Pondering the Pundits

Pondering the Pundits” is an Open Thread. It is a selection of editorials and opinions from> around the news medium and the internet blogs. The intent is to provide a forum for your reactions and opinions, not just to the opinions presented, but to what ever you find important.

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George T. Conway III, Steve Schmidt, John Weaver and Rick Wilson: We Are Republicans, and We Want Trump Defeated

The president and his enablers have replaced conservatism with an empty faith led by a bogus prophet.

Patriotism and the survival of our nation in the face of the crimes, corruption and corrosive nature of Donald Trump are a higher calling than mere politics. As Americans, we must stem the damage he and his followers are doing to the rule of law, the Constitution and the American character.

That’s why we are announcing the Lincoln Project, an effort to highlight our country’s story and values, and its people’s sacrifices and obligations. This effort transcends partisanship and is dedicated to nothing less than preservation of the principles that so many have fought for, on battlefields far from home and within their own communities.

This effort asks all Americans of all places, creeds and ways of life to join in the seminal task of our generation: restoring to this nation leadership and governance that respects the rule of law, recognizes the dignity of all people and defends the Constitution and American values at home and abroad.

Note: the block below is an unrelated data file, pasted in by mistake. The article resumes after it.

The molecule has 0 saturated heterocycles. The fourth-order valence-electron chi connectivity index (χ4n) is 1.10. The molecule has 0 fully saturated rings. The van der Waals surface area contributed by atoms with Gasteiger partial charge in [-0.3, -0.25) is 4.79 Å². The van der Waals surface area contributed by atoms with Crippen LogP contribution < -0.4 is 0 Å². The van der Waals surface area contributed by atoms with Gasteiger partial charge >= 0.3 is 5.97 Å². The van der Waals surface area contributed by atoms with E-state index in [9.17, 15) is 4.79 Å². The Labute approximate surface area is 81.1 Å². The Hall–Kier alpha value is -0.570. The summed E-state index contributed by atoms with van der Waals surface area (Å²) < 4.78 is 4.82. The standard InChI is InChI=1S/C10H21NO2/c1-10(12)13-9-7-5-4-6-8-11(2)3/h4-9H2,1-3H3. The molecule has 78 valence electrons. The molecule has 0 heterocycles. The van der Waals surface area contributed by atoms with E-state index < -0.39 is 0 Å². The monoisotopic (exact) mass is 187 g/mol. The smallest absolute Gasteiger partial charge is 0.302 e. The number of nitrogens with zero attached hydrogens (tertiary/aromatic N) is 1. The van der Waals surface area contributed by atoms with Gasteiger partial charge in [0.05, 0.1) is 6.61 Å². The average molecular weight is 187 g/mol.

Paul Krugman: How Trump Lost His Trade War

On speaking loudly and carrying a small stick.

Trade wars rarely have victors. They do, however, sometimes have losers. And Donald Trump has definitely turned out to be a loser.

Of course, that’s not the way he and his team are portraying the tentative deal they’ve struck with China, which they’re claiming as a triumph. The reality is that the Trump administration achieved almost none of its goals; it has basically declared victory while going into headlong retreat.

And the Chinese know it. As The Times reports, Chinese officials are “jubilant and even incredulous” at the success of their hard-line negotiating strategy.

To understand what just went down, you need to ask what Trump and company were trying to accomplish with their tariffs, and how that compares with what really happened.